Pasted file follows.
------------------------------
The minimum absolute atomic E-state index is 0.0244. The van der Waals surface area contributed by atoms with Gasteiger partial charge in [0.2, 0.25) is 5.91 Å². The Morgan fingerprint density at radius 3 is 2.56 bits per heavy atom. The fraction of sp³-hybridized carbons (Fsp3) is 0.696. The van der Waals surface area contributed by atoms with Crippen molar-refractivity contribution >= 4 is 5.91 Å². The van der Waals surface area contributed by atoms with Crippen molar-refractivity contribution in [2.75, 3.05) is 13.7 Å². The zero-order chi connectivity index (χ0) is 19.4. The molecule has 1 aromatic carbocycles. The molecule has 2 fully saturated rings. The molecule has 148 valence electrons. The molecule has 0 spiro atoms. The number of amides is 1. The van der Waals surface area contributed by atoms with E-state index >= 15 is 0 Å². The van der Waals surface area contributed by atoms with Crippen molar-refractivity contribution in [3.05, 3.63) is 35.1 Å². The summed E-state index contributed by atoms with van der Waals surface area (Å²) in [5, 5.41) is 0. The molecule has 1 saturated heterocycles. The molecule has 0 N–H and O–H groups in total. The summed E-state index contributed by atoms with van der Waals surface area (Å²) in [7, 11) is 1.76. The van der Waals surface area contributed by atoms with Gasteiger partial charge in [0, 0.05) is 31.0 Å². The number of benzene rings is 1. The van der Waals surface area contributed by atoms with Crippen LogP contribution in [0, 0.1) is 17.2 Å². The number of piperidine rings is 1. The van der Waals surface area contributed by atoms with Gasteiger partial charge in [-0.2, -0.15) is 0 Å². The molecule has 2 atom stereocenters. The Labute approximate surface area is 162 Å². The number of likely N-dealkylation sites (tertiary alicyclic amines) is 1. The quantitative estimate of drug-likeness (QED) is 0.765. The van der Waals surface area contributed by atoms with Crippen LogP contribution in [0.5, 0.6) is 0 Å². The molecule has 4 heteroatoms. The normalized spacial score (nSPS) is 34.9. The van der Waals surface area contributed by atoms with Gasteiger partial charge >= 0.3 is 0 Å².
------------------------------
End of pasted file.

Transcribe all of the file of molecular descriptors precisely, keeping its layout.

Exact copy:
The minimum absolute atomic E-state index is 0.0244. The van der Waals surface area contributed by atoms with Gasteiger partial charge in [0.2, 0.25) is 5.91 Å². The Morgan fingerprint density at radius 3 is 2.56 bits per heavy atom. The fraction of sp³-hybridized carbons (Fsp3) is 0.696. The van der Waals surface area contributed by atoms with Crippen molar-refractivity contribution >= 4 is 5.91 Å². The van der Waals surface area contributed by atoms with Crippen molar-refractivity contribution in [2.75, 3.05) is 13.7 Å². The zero-order chi connectivity index (χ0) is 19.4. The molecule has 1 aromatic carbocycles. The molecule has 2 fully saturated rings. The molecule has 148 valence electrons. The molecule has 0 spiro atoms. The number of amides is 1. The van der Waals surface area contributed by atoms with E-state index >= 15 is 0 Å². The van der Waals surface area contributed by atoms with Crippen molar-refractivity contribution in [3.05, 3.63) is 35.1 Å². The summed E-state index contributed by atoms with van der Waals surface area (Å²) in [5, 5.41) is 0. The molecule has 1 saturated heterocycles. The molecule has 0 N–H and O–H groups in total. The summed E-state index contributed by atoms with van der Waals surface area (Å²) in [7, 11) is 1.76. The van der Waals surface area contributed by atoms with Gasteiger partial charge in [0, 0.05) is 31.0 Å². The number of benzene rings is 1. The van der Waals surface area contributed by atoms with Crippen LogP contribution in [0, 0.1) is 17.2 Å². The number of piperidine rings is 1. The van der Waals surface area contributed by atoms with Gasteiger partial charge in [-0.2, -0.15) is 0 Å². The molecule has 2 atom stereocenters. The Labute approximate surface area is 162 Å². The number of likely N-dealkylation sites (tertiary alicyclic amines) is 1. The quantitative estimate of drug-likeness (QED) is 0.765. The van der Waals surface area contributed by atoms with Crippen LogP contribution in [0.5, 0.6) is 0 Å². The molecule has 4 heteroatoms. The normalized spacial score (nSPS) is 34.9. The van der Waals surface area contributed by atoms with Gasteiger partial charge >= 0.3 is 0 Å².